MB: Reality check: Whose last movie was the unwatchable The Imaginarium of Doctor Parnassus. When Gilliam stinks he stinks up the whole room. Just saying…. If it’s sci-fi you’re looking for, how about the RoboCop reboot, a franchise that’s had more reboots than an Ugg store? Or Transcendence, which has a Philip K. Dick meets Body Snatchers sound to it. Appeals to the paranoid side of my split personality Richard…
RC: I liked Parnassus! It was like a Salvador Dali painting come to life! Gilliam Rules! But there are other things I’m looking forward to, like Maleficent. The creepy but beautiful Sleeping Beauty villain is a role Angelina Jolie’s cheekbones were born to play. If the movie is as cool looking as the clips I’ve seen, I’ll go for the art direction alone.
MB: Sure, but I think we’re both ignoring what must be the Greatest Movie of 2014 — the cinematic adaptation of the great novel Fifty Shades of Grey. C’mon, Richard, admit it, you’ll be second in line to see it, only because I got there the night before… and I understand James Franco is playing the handcuffs.
SYNOPSIS: Denzel Washington plays a troubled airline pilot who safely lands a malfunctioning plane, saving 96 of the 102 people passengers and crew. Hailed as a hero at first, soon his unsavory personal habits bring him under suspicion. Was it a malfunction of a mechanical or personal nature that brought the plane down?
Richard: 3 Stars
Ned: 2 ½ Stars
Richard: Ned, is there another a-list leading man who explores the dark sides of their characters as often as Washington? Will Smith and Tom Cruise will occasionally let the heroic side of their on-screen personas take a back seat, but Washington revels in mucking around in the mud. From Training Day to American Gangster and Safe House he crafts complex characters you wouldn’t want to sit next to on the bus. Do you think this is Oscar worthy?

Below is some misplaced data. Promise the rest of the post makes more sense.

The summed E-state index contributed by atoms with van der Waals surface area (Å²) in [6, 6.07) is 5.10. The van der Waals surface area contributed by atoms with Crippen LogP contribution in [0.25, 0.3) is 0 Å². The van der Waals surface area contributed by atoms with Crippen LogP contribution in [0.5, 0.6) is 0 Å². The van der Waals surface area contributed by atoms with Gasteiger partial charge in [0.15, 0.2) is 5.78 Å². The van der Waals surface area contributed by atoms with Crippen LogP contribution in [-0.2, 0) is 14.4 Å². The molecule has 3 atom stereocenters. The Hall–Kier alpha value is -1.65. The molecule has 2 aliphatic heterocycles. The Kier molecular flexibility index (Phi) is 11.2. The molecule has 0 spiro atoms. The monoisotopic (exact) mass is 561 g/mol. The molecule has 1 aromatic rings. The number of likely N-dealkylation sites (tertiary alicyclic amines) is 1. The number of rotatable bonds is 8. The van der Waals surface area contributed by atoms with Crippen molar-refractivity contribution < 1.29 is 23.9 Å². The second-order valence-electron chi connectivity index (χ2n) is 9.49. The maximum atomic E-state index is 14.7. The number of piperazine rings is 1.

Ned: As far as A-listers in love with the dark side, it’s pretty much Washington and Leo DiCaprio, who I don’t think has smiled onscreen since Catch Me If You Can. And Washington gets plenty murky here — so much so that it made me wonder if we’d be rooting for this character at all if it were played by someone else. Let’s face it, the booze- and coke-addled pilot he plays here only has one attractive characteristic: looking and sounding like Denzel Washington. As for Oscar-worthy, I’m not so sure on this one.
RC: I thought he managed to subtly capture the ego and hubris that allows his hotshot character to present a sober face to the public, even though the film’s visual language is frequently not as refined. A close-up of Washington’s hand grasping a mini bottle of vodka and the accompanying swoosh sound looks like something that should be in a commercial not in a film about the effects of alcoholism.
NE: The tone of the film in general seemed to be all over the place. Who knows, maybe the whole film was supposed to seem drunk? In any event, it didn’t work for me. His hitting rock bottom is played for laughs, and Kelly Riley — as the recovering heroin addict he shacks up with for… some reason — seems to be literally in a different movie for the first 30 minutes or so. And as movies about alcoholism go, it probably doesn’t do Flight any favors to come out so soon after the much more nuanced and devastating Smashed.
RC: I think Smashed is a much more touching and effective story about addiction. As much as I enjoyed Washington, I wish the movie had been more concise. It flits around a half-dozen themes before the end credits roll which is two or three too many.
NE: Overall, the movie left me cold. It starts great — with thrilling takeoff and crash-landing sequences as the highlights, but it’s flat and uneven from then on until the moral kicks in without warning.